Department of Surgery »  Conditions & Procedures »  Peripheral Artery Disease

Peripheral Artery Disease

Peripheral Artery Disease (PAD) is a disease of the blood vessels that occurs outside of the vessels of the heart and brain characterized by a progressive narrowing of the blood vessels most often caused by a process called atherosclerosis. Atherosclerosis (see illustration below) is a condition in which a plaque or a fatty substance collects along the inner lining of the arterial wall.  This substance hardens and thickens which, over time, may block the normal blood flow in the artery. These blockages impair the blood circulation to the arms, legs, stomach, head and kidneys causing damage to the tissue. 

In the early stages of this process people may experience cramping or fatigue in the legs or buttocks with activity such as walking that resolves with rest.  This sensation is referred to as "intermittent claudication."  Peripheral arterial disease is also indicative of atherosclerosis in other parts of the body such as the head and heart, increasing the risk for stroke and cardiovascular death.  Early detection is essential for improvement in your quality of life and prevention of a major disability.

Risk Factors

  • Smoking
  • Hypertension
  • Hypercholesterolemia
  • Family History
  • Increasing Age -- Men over 60 years of age
  • Women after menopause have the same risk factors as men over 60


Diagnosis of peripheral arterial disease is made by taking a complete medical history, physical exam and any one or more of the following studies: duplex ultrasound, computed tomography (CT) angiography, and magnetic resonance (MR) angiography. Non-surgical Management of PAD Many people with PAD can be managed with non invasive therapies such as lifestyle changes, medication, or both.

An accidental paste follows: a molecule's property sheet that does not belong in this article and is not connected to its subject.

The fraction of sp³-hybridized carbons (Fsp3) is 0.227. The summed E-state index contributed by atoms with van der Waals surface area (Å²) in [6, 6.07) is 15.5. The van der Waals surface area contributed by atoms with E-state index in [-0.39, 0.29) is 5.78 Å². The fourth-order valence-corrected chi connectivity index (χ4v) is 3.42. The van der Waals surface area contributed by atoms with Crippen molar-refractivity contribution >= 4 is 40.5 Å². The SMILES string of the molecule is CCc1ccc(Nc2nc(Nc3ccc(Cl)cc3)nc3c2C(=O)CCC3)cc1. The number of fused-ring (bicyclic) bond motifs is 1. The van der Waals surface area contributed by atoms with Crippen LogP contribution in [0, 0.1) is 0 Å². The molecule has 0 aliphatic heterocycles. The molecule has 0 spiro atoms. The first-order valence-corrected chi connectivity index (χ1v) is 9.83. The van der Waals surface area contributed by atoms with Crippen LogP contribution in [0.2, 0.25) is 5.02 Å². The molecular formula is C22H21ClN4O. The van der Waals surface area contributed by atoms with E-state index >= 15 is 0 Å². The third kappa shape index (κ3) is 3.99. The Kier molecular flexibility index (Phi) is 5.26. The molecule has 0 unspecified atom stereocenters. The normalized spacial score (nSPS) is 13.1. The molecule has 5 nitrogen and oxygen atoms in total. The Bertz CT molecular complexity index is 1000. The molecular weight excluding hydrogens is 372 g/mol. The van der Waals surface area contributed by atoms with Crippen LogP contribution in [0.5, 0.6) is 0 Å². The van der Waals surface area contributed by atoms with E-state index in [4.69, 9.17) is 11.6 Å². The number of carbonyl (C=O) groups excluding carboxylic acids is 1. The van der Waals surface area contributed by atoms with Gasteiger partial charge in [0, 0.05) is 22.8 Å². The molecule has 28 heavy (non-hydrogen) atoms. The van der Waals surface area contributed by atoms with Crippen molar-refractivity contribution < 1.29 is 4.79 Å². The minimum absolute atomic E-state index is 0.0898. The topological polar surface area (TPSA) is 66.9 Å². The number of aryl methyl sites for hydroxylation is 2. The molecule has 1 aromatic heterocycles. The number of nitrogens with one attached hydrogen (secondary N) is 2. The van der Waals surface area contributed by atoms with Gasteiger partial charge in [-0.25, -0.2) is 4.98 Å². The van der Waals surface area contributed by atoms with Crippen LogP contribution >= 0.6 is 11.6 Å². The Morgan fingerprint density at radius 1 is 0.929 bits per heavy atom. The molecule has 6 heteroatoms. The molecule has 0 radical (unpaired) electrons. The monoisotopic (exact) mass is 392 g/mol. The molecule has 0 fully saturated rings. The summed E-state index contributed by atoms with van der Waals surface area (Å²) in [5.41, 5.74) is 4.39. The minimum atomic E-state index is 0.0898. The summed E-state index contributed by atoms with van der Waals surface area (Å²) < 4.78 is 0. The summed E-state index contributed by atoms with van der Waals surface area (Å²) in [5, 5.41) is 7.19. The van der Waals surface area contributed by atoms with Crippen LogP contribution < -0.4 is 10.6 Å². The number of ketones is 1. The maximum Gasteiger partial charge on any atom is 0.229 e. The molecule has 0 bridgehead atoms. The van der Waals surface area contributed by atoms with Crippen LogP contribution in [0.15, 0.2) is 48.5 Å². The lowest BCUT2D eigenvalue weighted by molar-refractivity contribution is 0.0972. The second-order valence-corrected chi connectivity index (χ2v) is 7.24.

Lifestyle and Medical


Modification of risk factors:

  • Smoking Cessation
  • Diabetes control
  • Blood Pressure Management
  • Physical Activity
  • Diet low in saturated fats
  • Cholesterol Medication


  • Antiplatelet therapy such as aspirin or clopidigrel
  • Cholesterol lowering agents referred to as statins: simvastatin, atorvastatin, or pravastatin
  • Medications that may assist with walking distance, cilostazol or pentoxifylline.
  • ACE Inhibitors








Normal Artery vs. Artery With Plaque Buildup
Click Image to Enlarge

Surgery and Endovascular Therapies

Where  there is no improvement with lifestyle changes and drug therapy, endovascular or surgical intervention may be recommended.

Endovascular therapies are minimally invasive non-surgical techniques that can be used to open and/or widen peripheral vessels that have become narrowed or blocked. 

Vascular specialists at UCSF may use angioplasty (ballooning) and or stenting to keep the vessel open. Surgical intervention may be recommended based on the size and location of the blockage.  This technique bypasses the area of the blockage by using a vein or prosthetic vein to route blood from the area above the lesion in the vessel to an area below, restoring blood flow to the area.




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